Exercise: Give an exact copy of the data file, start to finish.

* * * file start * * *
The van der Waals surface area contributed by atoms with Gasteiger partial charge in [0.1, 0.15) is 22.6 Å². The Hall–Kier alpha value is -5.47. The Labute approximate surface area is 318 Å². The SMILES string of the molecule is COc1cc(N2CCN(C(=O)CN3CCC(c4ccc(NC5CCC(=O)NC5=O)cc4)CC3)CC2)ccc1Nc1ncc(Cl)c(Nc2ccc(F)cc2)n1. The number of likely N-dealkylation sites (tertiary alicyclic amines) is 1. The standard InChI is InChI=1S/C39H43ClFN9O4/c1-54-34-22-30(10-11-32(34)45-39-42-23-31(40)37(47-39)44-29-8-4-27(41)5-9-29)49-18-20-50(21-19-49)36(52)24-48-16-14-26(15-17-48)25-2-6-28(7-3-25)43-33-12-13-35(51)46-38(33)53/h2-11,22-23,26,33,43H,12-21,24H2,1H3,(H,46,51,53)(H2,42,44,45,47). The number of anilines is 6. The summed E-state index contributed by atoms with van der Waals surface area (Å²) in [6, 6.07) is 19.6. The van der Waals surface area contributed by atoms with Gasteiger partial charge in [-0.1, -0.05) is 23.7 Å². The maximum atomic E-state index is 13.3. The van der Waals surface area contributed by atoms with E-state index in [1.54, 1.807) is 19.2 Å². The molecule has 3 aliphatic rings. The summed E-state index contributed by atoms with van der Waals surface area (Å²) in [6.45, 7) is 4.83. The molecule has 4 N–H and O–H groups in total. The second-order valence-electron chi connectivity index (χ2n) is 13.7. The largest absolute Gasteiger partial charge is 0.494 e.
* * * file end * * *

The van der Waals surface area contributed by atoms with Gasteiger partial charge in [0.1, 0.15) is 22.6 Å². The Hall–Kier alpha value is -5.47. The Labute approximate surface area is 318 Å². The SMILES string of the molecule is COc1cc(N2CCN(C(=O)CN3CCC(c4ccc(NC5CCC(=O)NC5=O)cc4)CC3)CC2)ccc1Nc1ncc(Cl)c(Nc2ccc(F)cc2)n1. The number of likely N-dealkylation sites (tertiary alicyclic amines) is 1. The standard InChI is InChI=1S/C39H43ClFN9O4/c1-54-34-22-30(10-11-32(34)45-39-42-23-31(40)37(47-39)44-29-8-4-27(41)5-9-29)49-18-20-50(21-19-49)36(52)24-48-16-14-26(15-17-48)25-2-6-28(7-3-25)43-33-12-13-35(51)46-38(33)53/h2-11,22-23,26,33,43H,12-21,24H2,1H3,(H,46,51,53)(H2,42,44,45,47). The number of anilines is 6. The summed E-state index contributed by atoms with van der Waals surface area (Å²) in [6, 6.07) is 19.6. The van der Waals surface area contributed by atoms with Gasteiger partial charge in [-0.1, -0.05) is 23.7 Å². The maximum atomic E-state index is 13.3. The van der Waals surface area contributed by atoms with E-state index in [1.54, 1.807) is 19.2 Å². The molecule has 3 aliphatic rings. The summed E-state index contributed by atoms with van der Waals surface area (Å²) in [6.45, 7) is 4.83. The molecule has 4 N–H and O–H groups in total. The second-order valence-electron chi connectivity index (χ2n) is 13.7. The largest absolute Gasteiger partial charge is 0.494 e.